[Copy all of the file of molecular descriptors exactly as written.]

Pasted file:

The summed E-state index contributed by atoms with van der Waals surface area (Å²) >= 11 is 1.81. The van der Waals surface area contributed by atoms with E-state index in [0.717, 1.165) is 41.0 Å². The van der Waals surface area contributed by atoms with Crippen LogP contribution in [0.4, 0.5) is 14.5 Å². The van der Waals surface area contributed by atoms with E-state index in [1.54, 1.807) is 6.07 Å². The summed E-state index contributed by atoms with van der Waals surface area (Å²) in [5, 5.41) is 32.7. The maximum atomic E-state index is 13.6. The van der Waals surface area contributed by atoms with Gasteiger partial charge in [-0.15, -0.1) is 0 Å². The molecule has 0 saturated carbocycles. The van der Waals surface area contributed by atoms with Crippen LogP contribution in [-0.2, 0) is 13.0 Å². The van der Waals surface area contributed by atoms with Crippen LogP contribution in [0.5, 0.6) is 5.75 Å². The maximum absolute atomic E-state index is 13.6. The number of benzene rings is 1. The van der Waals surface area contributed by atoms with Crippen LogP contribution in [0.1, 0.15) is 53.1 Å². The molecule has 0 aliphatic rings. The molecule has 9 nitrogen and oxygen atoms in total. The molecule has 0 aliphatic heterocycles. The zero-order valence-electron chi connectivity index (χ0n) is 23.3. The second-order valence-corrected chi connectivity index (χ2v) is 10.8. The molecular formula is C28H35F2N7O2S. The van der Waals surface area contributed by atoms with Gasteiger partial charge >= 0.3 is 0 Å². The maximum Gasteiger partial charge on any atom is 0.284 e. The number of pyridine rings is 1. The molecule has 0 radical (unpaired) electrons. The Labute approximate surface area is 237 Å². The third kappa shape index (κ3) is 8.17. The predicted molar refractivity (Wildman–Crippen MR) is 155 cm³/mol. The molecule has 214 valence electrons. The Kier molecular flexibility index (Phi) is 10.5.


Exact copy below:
The summed E-state index contributed by atoms with van der Waals surface area (Å²) >= 11 is 1.81. The van der Waals surface area contributed by atoms with E-state index in [0.717, 1.165) is 41.0 Å². The van der Waals surface area contributed by atoms with Crippen LogP contribution in [0.4, 0.5) is 14.5 Å². The van der Waals surface area contributed by atoms with E-state index in [1.54, 1.807) is 6.07 Å². The summed E-state index contributed by atoms with van der Waals surface area (Å²) in [5, 5.41) is 32.7. The maximum atomic E-state index is 13.6. The van der Waals surface area contributed by atoms with Gasteiger partial charge in [-0.15, -0.1) is 0 Å². The molecule has 0 saturated carbocycles. The van der Waals surface area contributed by atoms with Crippen LogP contribution in [-0.2, 0) is 13.0 Å². The van der Waals surface area contributed by atoms with Crippen LogP contribution in [0.5, 0.6) is 5.75 Å². The maximum absolute atomic E-state index is 13.6. The number of benzene rings is 1. The van der Waals surface area contributed by atoms with Crippen LogP contribution in [0.1, 0.15) is 53.1 Å². The molecule has 0 aliphatic rings. The molecule has 9 nitrogen and oxygen atoms in total. The molecule has 0 aliphatic heterocycles. The zero-order valence-electron chi connectivity index (χ0n) is 23.3. The second-order valence-corrected chi connectivity index (χ2v) is 10.8. The molecular formula is C28H35F2N7O2S. The van der Waals surface area contributed by atoms with Gasteiger partial charge >= 0.3 is 0 Å². The maximum Gasteiger partial charge on any atom is 0.284 e. The number of pyridine rings is 1. The molecule has 0 radical (unpaired) electrons. The Labute approximate surface area is 237 Å². The third kappa shape index (κ3) is 8.17. The predicted molar refractivity (Wildman–Crippen MR) is 155 cm³/mol. The molecule has 214 valence electrons. The Kier molecular flexibility index (Phi) is 10.5.